I have finally worked out the complicated world of making epub files and have published my first ebooks. Having bought a Kindle for myself last year, I can certainly see the value of being able to download books and take them with me in a small device. I am hoping that my ebooks will be as useful to my readers. I have started with ebooks for the Occupational English Test as this seems to be the priority for many of my youtube subscribers.
Recently, I have been talking with nurses who have come to the UK from Spain to work in hospitals around the UK. Coming from the EU, they were not required to pass an English test like IELTS or OET before working here. All were promised language support on arrival in the UK but this does not seem to have eventuated. It is very hard to manage the specialist English you need when you start in an English-speaking hospital e.g. tasks like giving a handover, telephoning admission information, doing an admission, completing the multitude of assessment tools and many more. I plan to develop some support materials in this area soon and will make an ebook of the Spelling and Vocabulary book as soon as possible. Watch this space!
It's always great to find a new way to present materials to my students and readers. To find a way of presenting activities which practise reading skills is very hard so I was very happy to find Article Video Robot. Follow the link and you'll see some of the reading texts I've manage to convert to YouTube videos. I didn't even have to find my own pictures and the whole product was able to be uploaded to Slideshare afterwards.
What I really like is that it's a visual snapshot of each section of the article. There's movement and colour and the video can be stopped whenever you like. I make a worksheet to go with the video which is easy to pop up onto this website. And, it's as simple as that!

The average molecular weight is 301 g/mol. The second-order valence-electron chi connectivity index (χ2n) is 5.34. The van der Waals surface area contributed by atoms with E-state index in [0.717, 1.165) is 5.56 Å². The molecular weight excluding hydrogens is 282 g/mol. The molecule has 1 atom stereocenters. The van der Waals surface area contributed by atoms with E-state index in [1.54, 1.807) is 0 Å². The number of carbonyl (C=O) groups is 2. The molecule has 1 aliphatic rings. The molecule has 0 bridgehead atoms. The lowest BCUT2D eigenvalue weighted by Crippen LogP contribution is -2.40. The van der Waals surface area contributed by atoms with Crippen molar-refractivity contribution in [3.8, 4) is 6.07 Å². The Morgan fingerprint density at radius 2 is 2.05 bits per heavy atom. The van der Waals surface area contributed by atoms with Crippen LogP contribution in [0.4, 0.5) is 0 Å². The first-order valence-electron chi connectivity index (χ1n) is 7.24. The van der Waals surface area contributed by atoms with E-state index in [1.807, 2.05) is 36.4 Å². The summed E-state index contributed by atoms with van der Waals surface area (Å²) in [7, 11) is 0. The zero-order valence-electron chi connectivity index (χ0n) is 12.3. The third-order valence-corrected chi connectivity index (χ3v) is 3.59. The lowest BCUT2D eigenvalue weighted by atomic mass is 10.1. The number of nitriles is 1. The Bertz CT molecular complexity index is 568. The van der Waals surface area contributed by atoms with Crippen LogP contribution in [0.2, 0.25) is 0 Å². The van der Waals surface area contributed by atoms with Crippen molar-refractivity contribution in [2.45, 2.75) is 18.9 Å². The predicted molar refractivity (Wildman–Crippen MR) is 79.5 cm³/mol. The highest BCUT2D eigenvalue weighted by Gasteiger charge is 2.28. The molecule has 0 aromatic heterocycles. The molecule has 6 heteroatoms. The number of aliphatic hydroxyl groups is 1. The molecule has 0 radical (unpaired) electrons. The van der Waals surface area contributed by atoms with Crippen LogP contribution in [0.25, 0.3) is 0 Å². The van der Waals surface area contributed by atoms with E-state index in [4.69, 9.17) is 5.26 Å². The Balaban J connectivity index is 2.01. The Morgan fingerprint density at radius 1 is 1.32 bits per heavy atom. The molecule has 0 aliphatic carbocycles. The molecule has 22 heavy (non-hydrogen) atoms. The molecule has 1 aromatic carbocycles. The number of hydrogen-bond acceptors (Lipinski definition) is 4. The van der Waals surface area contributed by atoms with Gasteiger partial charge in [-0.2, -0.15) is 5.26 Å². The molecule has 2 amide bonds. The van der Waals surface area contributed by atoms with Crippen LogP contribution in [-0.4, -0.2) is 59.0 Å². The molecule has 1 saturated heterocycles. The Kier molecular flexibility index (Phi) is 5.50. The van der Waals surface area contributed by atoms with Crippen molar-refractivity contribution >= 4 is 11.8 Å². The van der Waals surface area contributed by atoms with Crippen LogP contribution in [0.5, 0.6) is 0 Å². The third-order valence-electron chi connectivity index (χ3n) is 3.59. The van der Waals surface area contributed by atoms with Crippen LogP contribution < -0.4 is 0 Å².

Abbreviations are used frequently in hospitals, however, in recent years there has been an insistence on avoiding abbreviations or symbols which may be confusing. This is most important in drug administration. An excellent website for national standards regarding acceptable abbreviations in Australia is the Australian Commission on Safety and Quality in Health Care. Find it at http://www.safetyandquality.gov.au/
Read the pdf called ‘Recommendations for Terminology, Abbreviations and Symbols
used in the Prescribing and Administration of Medicines’
You will find a set of tables at the end which explain changes in some abbreviations which were changed because they were considered to be unclear. Some of you who have worked in other English-speaking countries will notice that there are a few differences between Australian abbreviations and those you may be familiar with. I’ll look at these later.
The abbreviations in the table which you will probably be dealing with in the stimulus material of the OET writing subtest are those relating to the administration of medications, specifically:
* TIMES OF ADMINISTRATION - daily ( not OD or d), bd (not BID), tds ( not TID)
- mane ( in the morning) , nocte (at night) , stat (give immediately), prn (give whenever necessary), OTC (over-the-counter medicines), TCM (Traditional Chinese Medicine)
* FREQUENCY OF ADMINISTRATION – every 4 hours -add times e.g. 06:00,10:00 etc- not 4/24
* DAYS, MONTHS,WEEKS - I day (not 1/7), 1 mth (not 1/12) and 1 wk (not 1/52)
The abbreviations 4/24 or 6/24 etc are still quite common in IV fluid administration, however, the recommendation is to write 4 hr or 6 hr.